The Cross being placed at the juncture of the four principal streets of the little city, its arcade formed the natural crossing for the street passengers. Beneath the vaulted roof there was a cease-less patter and echo of passing footsteps, of broken speech and laughter, — the noise of people meeting, talking, and parting. It was as if a huge umbrella had been opened, beneath which all the townsfolk had come to take refuge for a moment of time away from the dazzle of the sunshine and the noonday glare.

It now serves, doubtless, as wise and admirable an end, we said to each other, as the original pur-pose which its founder had in view. It had been given to the city, in the latter part of the fifteenth century, by one of the artist-bishops of the cathedral, to the end that it might delight his own eyes by its beauty and relieve the city from an extortionate tax. The poor farmers of the neighbor-hood were here provided with a shelter where they might sell their produce — their eggs, butter, and other articles — free from toll.

We have changed all that in these days. The poor still pay toll, but we call it by a loftier name ; and so the Cross is a market no longer, but the open-air lounging-chair of every weary or idle soul who cares to give his leisure an airing.

We were neither weary nor willingly idle ; but we sat there, and still continued to sit, finding it too perfect a point of observation to leave. All the life and hubbub of the little city were about us. At least half a dozen streets were in full view. Instead of a dull city, as we looked out upon its busy life, we found it uncommonly sprightly. There was a brisk commercial stir and life bustling up and down its streets. There were so many shops, one was not surprised at the multiplicity of buyers. The women had the eager air common to the sex when there are plenty of shop-windows bristling with novelties. There was a modishness in their attire, suggestive of the significant conclusion that some of those tempting London fashions were being worn by the happy buyers with a genteel consciousness of an elegance superior to the prevailing provincial styles. There was another cause which awakened our suspicions that something else besides the natural instinct of the sex for wearing only the latest conceits of fashion may have inspired the smart costumes with which the streets abounded. Chi-chester, true to its ancient Roman origin, is still a camp. We had passed the barracks of the regiment now quartered here, the night before. There were brilliant dashes of color abroad this morning, — brave scarlets, and jaunty red caps, the latter tilted at the most extraordinary angle compatible with adhesiveness, worn by dashing young braves, who walked with the step of young giants off on a stroll.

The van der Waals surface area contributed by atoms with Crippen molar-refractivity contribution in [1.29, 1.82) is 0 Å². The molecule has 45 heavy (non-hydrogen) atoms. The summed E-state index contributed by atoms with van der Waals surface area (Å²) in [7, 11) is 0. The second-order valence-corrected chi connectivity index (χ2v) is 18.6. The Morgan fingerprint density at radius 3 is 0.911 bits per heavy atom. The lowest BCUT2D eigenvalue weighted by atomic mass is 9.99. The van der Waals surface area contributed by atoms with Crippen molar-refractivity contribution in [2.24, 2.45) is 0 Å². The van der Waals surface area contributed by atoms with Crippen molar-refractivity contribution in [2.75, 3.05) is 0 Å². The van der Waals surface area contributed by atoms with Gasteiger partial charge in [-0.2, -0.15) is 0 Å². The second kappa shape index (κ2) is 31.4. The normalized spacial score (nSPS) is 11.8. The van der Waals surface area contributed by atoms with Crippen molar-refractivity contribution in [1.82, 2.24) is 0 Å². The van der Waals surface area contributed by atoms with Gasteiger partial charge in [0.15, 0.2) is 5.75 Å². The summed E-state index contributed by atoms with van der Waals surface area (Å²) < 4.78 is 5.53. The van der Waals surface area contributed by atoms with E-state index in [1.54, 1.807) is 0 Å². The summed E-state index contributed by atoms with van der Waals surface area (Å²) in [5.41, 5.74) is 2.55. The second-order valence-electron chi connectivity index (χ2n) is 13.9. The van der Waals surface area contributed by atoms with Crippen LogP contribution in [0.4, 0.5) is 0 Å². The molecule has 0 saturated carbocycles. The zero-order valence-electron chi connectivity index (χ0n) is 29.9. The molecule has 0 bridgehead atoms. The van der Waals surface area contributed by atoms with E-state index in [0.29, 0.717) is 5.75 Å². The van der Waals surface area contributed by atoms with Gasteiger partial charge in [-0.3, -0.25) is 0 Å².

The direct relation between a military button and the corresponding activity of a woman’s vanity lias never yet been satisfactorily explained. But we all know that the appearance of a single military coat has been known to change the millinery of an entire town from a condition of stagnation to one of frenzied animation.